Mothers should vote for Britain to stay in the European Union for the sake of their children’s future, Gordon Brown will say.
Around 500,000 new jobs can be created by opening up the single market further to British firms, according to the former Prime Minister.
Environmental cooperation across the 28-member bloc could lead to cuts in energy bills and Brussels has boosted protections for workers, he will also insist.
The EU is leading the way in rooting out tax havens and links between British and European forces are helping to stamp out terrorism, people smuggling and trafficking, the former premier will tell the Fabian Society summer conference.
He will issue a direct plea to more than nine million Labour voters as well as young people to turn out for the referendum on June 23.
“My message to young people is that Europe still is, and is more than ever, the future for jobs, environmental sustainability and fairness,” Mr Brown will say.
“My message to mothers, worried about their children’s future, is that the biggest job creator of the next decade will be Europe’s single market.
“My message to those who feel globalisation is like an out-of-control runaway train is that only through cooperation – starting with the European Union – can we manage global change in an interdependent world in the public interest.
“This shows why the future is not ‘Britain leaving Europe to join the world’, as Brexit supporters say, but joining with the rest of Europe to lead in the world.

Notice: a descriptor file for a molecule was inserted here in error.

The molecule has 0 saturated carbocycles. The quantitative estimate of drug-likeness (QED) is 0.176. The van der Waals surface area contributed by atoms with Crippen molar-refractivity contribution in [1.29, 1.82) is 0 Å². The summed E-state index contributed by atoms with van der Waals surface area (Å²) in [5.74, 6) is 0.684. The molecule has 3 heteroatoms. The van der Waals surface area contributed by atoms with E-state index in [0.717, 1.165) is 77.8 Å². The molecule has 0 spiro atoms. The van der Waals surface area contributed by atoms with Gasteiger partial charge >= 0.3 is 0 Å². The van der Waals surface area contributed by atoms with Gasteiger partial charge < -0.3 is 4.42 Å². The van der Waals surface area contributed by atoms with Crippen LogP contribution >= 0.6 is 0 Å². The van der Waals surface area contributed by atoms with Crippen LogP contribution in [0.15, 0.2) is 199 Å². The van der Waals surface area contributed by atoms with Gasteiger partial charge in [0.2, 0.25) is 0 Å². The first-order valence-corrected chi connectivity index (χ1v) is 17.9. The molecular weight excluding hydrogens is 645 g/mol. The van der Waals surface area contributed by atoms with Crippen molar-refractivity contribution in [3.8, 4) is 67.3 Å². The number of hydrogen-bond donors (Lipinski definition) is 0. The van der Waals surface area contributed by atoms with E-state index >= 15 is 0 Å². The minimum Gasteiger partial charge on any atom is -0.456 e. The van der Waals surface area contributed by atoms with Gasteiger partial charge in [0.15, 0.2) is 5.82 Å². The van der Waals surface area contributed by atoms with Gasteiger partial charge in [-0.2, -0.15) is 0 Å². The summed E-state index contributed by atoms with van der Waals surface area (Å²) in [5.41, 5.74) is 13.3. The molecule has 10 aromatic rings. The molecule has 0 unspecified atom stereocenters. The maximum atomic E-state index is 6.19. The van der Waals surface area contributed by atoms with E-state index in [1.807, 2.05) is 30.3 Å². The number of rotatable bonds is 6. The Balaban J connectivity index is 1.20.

“The way forward lies in Britain leading in Europe, not leaving.”
The ex-Kirkcaldy and Cowdenbeath MP will tell Labour voters they should back Remain to “secure the jobs of the future” as he sets out a “positive” case for remaining part of the bloc.
He will say: “New jobs in digital, financial services and energy – areas in which Britain is a world leader – will match the jobs we have already secured in transport, aviation, food and drink and advanced manufacturing.
“The jobs of the future that will be created by the European single market will be among the highest-skilled and best-paying jobs that the next generation of young workers can obtain.
“In services alone, one estimate is that by 2030 we can deliver up to 480,000 jobs which include up to 120,000 jobs across the technical professional, information and communication and repair and servicing sectors, all areas where Britain is strong and can sell directly into European markets.”
Mr Brown will also highlight the findings of a poll by campaign group Hope Not Hate showing that Labour supporters aged 18-30 want to stay in the EU by a margin of four to one, but will warn that many risk losing their right to vote.
“It is feared as many as half of Britain’s young people may not vote. Some 30% of young people – twice the national average – are not registered to vote and many students registered at their college address risk losing the right to vote as they will not be there when ballot papers get sent out.”